People with more brown fat seem better able to stay warm when it is cold, Canadian researchers reported in the Journal of Clinical Investigation. They added that the findings of their study could eventually be used to find ways of fighting obesity. Not much has been known about brown fat, a type of good fat, until recently.
Brown fat, also known as brown adipose tissue (BAT) is one of two types of fats found in humans, the other two being white or yellow fat. Hibernating mammals and newborns have especially high levels of brown fat. Its main function is to generate body heat in animals and newborns. White fat cells (adipocytes) contain a single lipid droplet, as opposed to brown adipocytes, which contain several smaller lipid droplets and a considerably higher number of iron-containing mitochondria. The high iron is said to give brown fat its brown color. There are more capillaries in brown fat than white fat, because its oxygen requirement is greater.
White fat accumulates around the waist and thighs, while brown fat appears to be concentrated in the front and back of the neck.
Experts say much remains to be known regarding brown fat, but the main differences between these two types appear to be:
- Brown fat burns through calories in order to generate heat
- White fat is a storage area for excess calories
Rats, mice and human newborns do not shiver when they are cold because they have higher levels of brown fat. Obese individuals, as well as those with diabetes type 2, have less brown fat than other people.
Scientists do not yet know how humans might be able to increase the amount of brown fat in their bodies. In this study, endocrinologist, Dr. André C. Carpentier, from Universite de Sherbrooke, and team set out to determine how humans might be able to switch on the brown fat so that it uses up fat. They found that exposure to cold temperatures seems to be the best trigger.
They found that when healthy adult volunteers were exposed to even slightly cold environments, their brown fat "turned on".
The team enrolled six healthy young men, whose weights ranged from normal, overweight to obese. An obese person has a BMI (body mass index) of at least 30.
All the participants had their brown fat levels measured before the experiment began. They were then placed into cooling suits which lowered the temperature of their skin by 3.8 Celcius. However, their core body temperatures stayed pretty much the same.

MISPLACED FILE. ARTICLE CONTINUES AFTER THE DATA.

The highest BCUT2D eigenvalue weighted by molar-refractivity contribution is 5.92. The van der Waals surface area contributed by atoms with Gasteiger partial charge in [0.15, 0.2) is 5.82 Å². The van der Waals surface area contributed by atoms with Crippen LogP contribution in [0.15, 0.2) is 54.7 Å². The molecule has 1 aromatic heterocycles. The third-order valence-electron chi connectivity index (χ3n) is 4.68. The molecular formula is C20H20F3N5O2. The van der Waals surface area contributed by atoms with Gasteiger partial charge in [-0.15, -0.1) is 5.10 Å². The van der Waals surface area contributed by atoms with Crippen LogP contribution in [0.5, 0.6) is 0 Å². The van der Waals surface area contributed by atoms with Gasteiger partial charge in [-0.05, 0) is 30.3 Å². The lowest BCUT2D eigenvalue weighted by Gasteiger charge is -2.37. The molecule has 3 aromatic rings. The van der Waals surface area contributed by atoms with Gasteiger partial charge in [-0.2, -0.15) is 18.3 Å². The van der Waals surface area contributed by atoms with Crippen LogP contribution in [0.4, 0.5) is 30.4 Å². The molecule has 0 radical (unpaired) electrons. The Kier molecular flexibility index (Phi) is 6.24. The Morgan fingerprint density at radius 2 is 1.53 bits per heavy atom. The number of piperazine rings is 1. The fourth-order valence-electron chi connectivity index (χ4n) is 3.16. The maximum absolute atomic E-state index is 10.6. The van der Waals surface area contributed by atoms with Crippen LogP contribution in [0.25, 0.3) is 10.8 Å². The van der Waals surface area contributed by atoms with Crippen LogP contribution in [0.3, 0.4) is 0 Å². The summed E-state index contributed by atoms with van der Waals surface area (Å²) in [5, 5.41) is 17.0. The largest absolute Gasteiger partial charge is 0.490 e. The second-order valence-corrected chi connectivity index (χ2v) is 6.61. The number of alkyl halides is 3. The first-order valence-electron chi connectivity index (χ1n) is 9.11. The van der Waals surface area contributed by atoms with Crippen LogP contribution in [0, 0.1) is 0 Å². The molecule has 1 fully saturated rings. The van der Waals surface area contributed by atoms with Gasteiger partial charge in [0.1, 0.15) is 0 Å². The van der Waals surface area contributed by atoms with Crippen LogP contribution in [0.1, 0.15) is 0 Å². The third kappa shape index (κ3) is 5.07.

In an interview with CTV News, Dr. Carpentier said:
"During this exposure, these patients were slightly shivering. They were at
the threshold of shivering."
The researchers found a link between levels of brown fat and when people started to shiver from cold. The more brown fat a person had, the longer it took before he would start to shiver. They also reported that as soon as the men felt cold, their brown fat went into gear (became active and started burning calories).
Over a three-hour period, the authors explained that 250 extra calories were burned while the brown fat cells were active. This represents a 1.8 times higher calorie burn compared to a those men when resting at normal temperatures - equivalent to a walking rate of burning calories.
The scientists stressed that theirs was a very small study, consisting of only six volunteers. However, since their findings were consistent between subjects, they are sure they could be applied to other populations. They added that further, larger studies are required to confirm their findings.
How this may be relevant to weight loss is not clear, Carpentier added. He said that nobody yet knows whether activating brown cells to help weight loss or to treat diabetes type 2 is a good idea. Further studies are required to decide whether activating brown fat might have any therapeutic benefits.
Dr. Carpentier said to CTV news:
"It is still too early to cool yourself in a suit and in the hope that you will lose weight because we don't know how the body adapts over the long run to this type of stimulation, whether these stimulations can increase appetite or change the metabolism of the body over time."
The authors concluded in an Abstract in the journal:
"In sum, our study provides evidence that BAT acts as a nonshivering thermogenesis effector in humans."